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 Table of Contents  
ORIGINAL ARTICLE
Year : 2020  |  Volume : 7  |  Issue : 6  |  Page : 327-330

Spectrum of invasive critical procedures performed by clinical fellows in the pediatric intensive care unit of a developing country


Department of Pediatrics, The Indus Hospital, Karachi, Pakistan

Date of Submission27-Jul-2020
Date of Decision26-Aug-2020
Date of Acceptance06-Sep-2020
Date of Web Publication11-Nov-2020

Correspondence Address:
Dr. Sadiq Mirza
The Indus Hospital, Plot C-76, Sector 31/5, Sector 39, Korangi Crossing, Karachi
Pakistan
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Source of Support: None, Conflict of Interest: None


DOI: 10.4103/JPCC.JPCC_118_20

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  Abstract 


Objective: The objective of this study is to describe the frequency of invasive critical procedures (ICPs) performed by pediatric critical care medicine (PCCM) fellows during their training period.
Design: This was a retrospective study.
Setting: This was a multidisciplinary, closed 6-bed pediatric intensive care unit (PICU) staffed by four pediatric critical care physicians.
Methods: We reviewed the electronic medical record and logbook of each fellow from January 2018 to December 2019. Two most commonly performed ICPs included in this study were endotracheal intubation and ultrasound-guided central venous catheter (USG-CVC) insertion. Demographic data and details of ICPs performed were collected on a structured data collection sheet. The primary outcome was the frequency of ICPs performed by clinical fellows during the training period and their success rate.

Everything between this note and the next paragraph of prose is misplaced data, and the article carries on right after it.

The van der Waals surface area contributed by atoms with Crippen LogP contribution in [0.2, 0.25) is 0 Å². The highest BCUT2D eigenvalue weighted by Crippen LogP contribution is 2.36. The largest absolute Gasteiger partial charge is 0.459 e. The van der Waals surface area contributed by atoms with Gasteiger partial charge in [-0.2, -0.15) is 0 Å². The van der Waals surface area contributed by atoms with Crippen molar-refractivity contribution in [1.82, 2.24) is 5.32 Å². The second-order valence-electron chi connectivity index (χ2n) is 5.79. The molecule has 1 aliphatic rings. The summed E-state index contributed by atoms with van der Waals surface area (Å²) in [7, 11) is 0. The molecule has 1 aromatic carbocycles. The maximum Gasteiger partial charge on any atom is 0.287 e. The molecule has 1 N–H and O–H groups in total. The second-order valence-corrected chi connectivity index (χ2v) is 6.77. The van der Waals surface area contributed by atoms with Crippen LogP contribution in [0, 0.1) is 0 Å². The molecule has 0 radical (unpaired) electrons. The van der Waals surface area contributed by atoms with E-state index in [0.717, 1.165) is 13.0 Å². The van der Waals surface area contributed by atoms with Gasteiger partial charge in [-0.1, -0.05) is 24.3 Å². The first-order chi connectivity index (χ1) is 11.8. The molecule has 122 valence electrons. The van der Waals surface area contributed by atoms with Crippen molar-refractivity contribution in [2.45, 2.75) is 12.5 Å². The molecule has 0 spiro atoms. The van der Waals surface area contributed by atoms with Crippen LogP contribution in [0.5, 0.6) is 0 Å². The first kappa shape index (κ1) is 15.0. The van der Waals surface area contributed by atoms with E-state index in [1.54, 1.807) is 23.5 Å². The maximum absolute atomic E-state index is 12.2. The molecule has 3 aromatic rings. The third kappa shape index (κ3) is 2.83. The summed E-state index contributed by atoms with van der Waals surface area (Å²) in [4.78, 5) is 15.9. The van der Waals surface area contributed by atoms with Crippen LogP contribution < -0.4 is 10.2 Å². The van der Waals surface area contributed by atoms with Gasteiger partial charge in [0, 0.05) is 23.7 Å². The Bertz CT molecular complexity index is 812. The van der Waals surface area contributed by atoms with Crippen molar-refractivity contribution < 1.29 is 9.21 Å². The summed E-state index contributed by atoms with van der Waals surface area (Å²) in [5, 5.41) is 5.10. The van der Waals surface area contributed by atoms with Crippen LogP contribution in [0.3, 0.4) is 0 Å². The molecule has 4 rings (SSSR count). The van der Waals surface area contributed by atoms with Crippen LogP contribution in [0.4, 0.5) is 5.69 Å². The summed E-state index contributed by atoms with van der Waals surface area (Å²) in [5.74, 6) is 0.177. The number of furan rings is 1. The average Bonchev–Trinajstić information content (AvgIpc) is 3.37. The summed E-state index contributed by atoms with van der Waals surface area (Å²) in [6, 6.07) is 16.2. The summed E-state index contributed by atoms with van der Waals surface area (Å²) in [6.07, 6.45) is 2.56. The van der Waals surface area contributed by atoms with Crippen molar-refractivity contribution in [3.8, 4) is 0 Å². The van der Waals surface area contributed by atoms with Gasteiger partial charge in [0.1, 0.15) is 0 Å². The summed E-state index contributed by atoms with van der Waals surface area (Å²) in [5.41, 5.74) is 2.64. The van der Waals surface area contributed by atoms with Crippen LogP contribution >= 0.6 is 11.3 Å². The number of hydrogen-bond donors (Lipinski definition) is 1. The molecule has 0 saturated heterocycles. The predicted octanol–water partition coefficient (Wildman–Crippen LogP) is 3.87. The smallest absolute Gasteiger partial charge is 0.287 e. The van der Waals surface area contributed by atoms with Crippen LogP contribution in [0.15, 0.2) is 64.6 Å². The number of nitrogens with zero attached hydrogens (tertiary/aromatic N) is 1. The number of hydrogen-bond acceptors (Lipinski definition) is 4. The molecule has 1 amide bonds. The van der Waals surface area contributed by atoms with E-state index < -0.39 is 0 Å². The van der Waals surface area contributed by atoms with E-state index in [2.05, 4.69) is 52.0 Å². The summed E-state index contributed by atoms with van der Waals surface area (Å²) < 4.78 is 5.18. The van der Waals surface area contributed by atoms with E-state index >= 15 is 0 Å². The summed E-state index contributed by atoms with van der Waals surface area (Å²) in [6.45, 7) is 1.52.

Results: Of the total 1080, 352 ICPs were performed on 560 (51.8%) patients by four PCCM fellows during the 2-year period. Only two most commonly performed procedures, i.e., ET-intubation and UG-CVC insertion were included in this study. These ICPs comprised of endotracheal tube placement (52.85%, n = 186) and USG central venous line insertion (47.15%, n = 166). About 64.4% of patients were under 5 years, 56% were male, and 72% were admitted with cardiorespiratory failure. The frequency of endotracheal intubation was 23/fellow/year and USG-CVC insertion was 21/fellow/year and the success rate was >90%.
Conclusion: Our clinical fellows performed adequate numbers of endotracheal intubation and USG-CVC insertion to achieve competency of procedural skills during their training period.

Keywords: Endotracheal intubation, invasive critical procedure, pediatric critical care fellow, pediatric intensive care unit, ultrasound-guided central venous catheter insertion


How to cite this article:
Qurat-ul-Ain B, Mirza S, Haque A, Gova M, Shahani M, Munir S, Rehman F, Ahmad AR. Spectrum of invasive critical procedures performed by clinical fellows in the pediatric intensive care unit of a developing country. J Pediatr Crit Care 2020;7:327-30

How to cite this URL:
Qurat-ul-Ain B, Mirza S, Haque A, Gova M, Shahani M, Munir S, Rehman F, Ahmad AR. Spectrum of invasive critical procedures performed by clinical fellows in the pediatric intensive care unit of a developing country. J Pediatr Crit Care [serial online] 2020 [cited 2020 Nov 30];7:327-30. Available from: http://www.jpcc.org.in/text.asp?2020/7/6/327/300577




  Introduction Top